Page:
The objective of this study was to assess the diagnostic accuracy of images obtained by 3 T MR scan using a short-duration protocol for determination of joint lesions in dogs. MR findings were compared with actual surgical findings in dogs with surgically-confirmed CCLR. We hypothesized that the images obtained using this MR protocol would allow accurate, non-invasive diagnosis of morphological changes within the canine stifle, which would highly correlate with the surgical findings while keeping examination times short.


The study was carried out in accordance with the animal welfare guidelines of the State of Lower Saxony. No ethical approval was obtained, as the MR examinations were part of the diagnostic database of each patient; however, all owners agreed to their pet’s participation in the study and signed a consent form.


Twenty-one adult dogs that presented to the Small Animal Hospital of the University of Veterinary Medicine Hannover, Foundation (Germany), with non-traumatic hind limb lameness originating from the stifle joint were included in the study. CCLR was suspected based on stifle pain or inflammation, a positive cranial drawer test, a positive tibial compression test and/or compatible radiographic changes in the stifle. CCLR was confirmed in all cases by exploratory arthrotomy at the time of the surgical treatment. The MR images of three clinically and radiographically healthy stifles were also included for evaluation to reduce evaluator bias.


Physical status was determined based on clinical examination, blood work and other diagnostic tests as needed. Based on the American Society of Anesthesiologists (ASA) physical status classification system, all patients were classified as ASA 2 (patients with local or mild systemic disease). Thus, the dogs were anesthetized using a combination of acepromazinea (0.05 mg/kg), levomethadoneb (0.6 mg/kg), propofolc (1–5 mg/kg) and isofluraned in oxygen (1–2.5%); for additional intra- and post-operative analgesia carprofene (4 mg/kg) was given.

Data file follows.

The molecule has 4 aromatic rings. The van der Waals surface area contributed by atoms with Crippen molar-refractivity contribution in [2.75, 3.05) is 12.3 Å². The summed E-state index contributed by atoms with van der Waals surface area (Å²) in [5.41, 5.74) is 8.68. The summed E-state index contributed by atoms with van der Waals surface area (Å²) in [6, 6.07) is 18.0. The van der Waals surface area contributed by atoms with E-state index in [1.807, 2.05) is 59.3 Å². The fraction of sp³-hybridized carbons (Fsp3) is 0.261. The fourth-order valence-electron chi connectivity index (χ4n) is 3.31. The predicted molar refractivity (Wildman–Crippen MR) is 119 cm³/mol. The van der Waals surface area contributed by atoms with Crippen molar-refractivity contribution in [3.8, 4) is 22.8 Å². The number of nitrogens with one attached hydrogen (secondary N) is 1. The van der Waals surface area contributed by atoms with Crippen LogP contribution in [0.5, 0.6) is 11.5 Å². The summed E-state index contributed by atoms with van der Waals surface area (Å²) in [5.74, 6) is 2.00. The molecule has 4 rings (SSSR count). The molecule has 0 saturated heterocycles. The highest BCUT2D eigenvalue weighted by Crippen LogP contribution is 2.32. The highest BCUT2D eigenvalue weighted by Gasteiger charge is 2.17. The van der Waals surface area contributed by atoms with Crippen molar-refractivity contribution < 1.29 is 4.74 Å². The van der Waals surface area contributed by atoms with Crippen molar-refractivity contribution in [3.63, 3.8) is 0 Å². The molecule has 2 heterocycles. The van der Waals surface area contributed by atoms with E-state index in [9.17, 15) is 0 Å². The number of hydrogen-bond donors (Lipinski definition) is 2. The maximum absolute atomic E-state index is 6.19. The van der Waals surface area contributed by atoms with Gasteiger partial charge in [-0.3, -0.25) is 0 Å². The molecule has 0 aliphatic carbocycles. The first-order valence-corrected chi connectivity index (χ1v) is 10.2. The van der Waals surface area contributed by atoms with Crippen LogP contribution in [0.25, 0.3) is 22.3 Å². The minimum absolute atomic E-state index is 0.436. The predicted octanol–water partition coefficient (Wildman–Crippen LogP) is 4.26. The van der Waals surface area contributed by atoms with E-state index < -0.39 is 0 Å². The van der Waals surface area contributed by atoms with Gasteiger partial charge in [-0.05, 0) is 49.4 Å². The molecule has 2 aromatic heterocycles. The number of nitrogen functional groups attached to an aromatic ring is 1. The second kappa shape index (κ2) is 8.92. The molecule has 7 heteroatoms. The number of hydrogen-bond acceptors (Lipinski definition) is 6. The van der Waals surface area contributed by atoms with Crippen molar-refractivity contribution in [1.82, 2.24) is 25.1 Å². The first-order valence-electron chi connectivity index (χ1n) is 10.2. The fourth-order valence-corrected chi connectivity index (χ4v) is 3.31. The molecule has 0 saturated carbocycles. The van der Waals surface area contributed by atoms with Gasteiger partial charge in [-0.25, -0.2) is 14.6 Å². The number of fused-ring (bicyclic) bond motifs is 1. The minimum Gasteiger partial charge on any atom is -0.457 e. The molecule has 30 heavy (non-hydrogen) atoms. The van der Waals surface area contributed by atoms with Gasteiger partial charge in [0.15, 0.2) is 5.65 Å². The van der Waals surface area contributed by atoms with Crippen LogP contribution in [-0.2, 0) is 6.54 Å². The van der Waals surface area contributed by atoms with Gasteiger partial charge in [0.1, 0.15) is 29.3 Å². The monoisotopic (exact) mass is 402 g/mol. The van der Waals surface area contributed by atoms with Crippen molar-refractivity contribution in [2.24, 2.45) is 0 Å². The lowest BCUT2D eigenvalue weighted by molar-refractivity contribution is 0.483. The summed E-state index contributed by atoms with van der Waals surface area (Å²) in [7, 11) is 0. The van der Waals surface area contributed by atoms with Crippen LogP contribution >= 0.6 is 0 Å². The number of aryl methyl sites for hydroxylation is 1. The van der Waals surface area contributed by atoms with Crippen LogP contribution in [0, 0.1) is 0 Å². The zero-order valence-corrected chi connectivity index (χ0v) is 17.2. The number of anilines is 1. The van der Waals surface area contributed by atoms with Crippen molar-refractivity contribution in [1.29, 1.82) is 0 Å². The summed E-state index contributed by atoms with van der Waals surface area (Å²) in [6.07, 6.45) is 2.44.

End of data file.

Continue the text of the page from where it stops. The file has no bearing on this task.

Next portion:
Once under anesthesia, the animals were moved to the MR suite and positioned in lateral recumbency with the limb to be examined in a non-dependent position and the stifle joint at an angle of ~135°. Using a state-of-the-art 3 T MR scannerf, images were obtained from the affected stifle. Small (11 cm Ø) surface ring coilsg were used as image enhancers; these were positioned parallel to each other, lateral and medial to the affected stifle, with the joint centered between the two coils. The MR protocol included: a 3-D (3-dimensional) PDW (proton-density weighted) acquisition sequence, which was afterwards reconstructed in sagittal, dorsal and transverse planes; a PDW HR (high-resolution) TSE (turbo spin echo) SENSE (sensitivity encoding for fast MR) sequence in sagittal and dorsal planes; a PDW HR SPAIR (spectrally adiabatic inversion recovery) SENSE in the sagittal plane; and a T1-weighted TSE clear (constant level appearance) sequence in the sagittal plane (Table 1). This protocol had been previously standardized and is regarded as suitable for use in clinical cases, since diagnostic image quality is optimal and acquisition time is only 22 minutes (total examination time is about 40 minutes including positioning, reference scan, survey, and sequence planning).

Table 1 Magnetic resonance imaging sequence parameters used in this study

In the MR images, the signal intensities of the cranial and caudal cruciate ligament (CdCL) were evaluated. Changes in signal intensity and evidence of meniscal rupture, defined as a linear increase in intrameniscal signal intensity penetrating a meniscal surface or the presence of complex signal changes or meniscal distortion (representing longitudinal or bucket handle tears) [10], were also recorded. The degree of cartilage damage and osteoarthritis were assessed using a previously published scoring system (Table 2, Figures 1 and 2) [6, 12].

Table 2 The scoring system used to grade osteoarthritis and cartilage damage in this study
Figure 1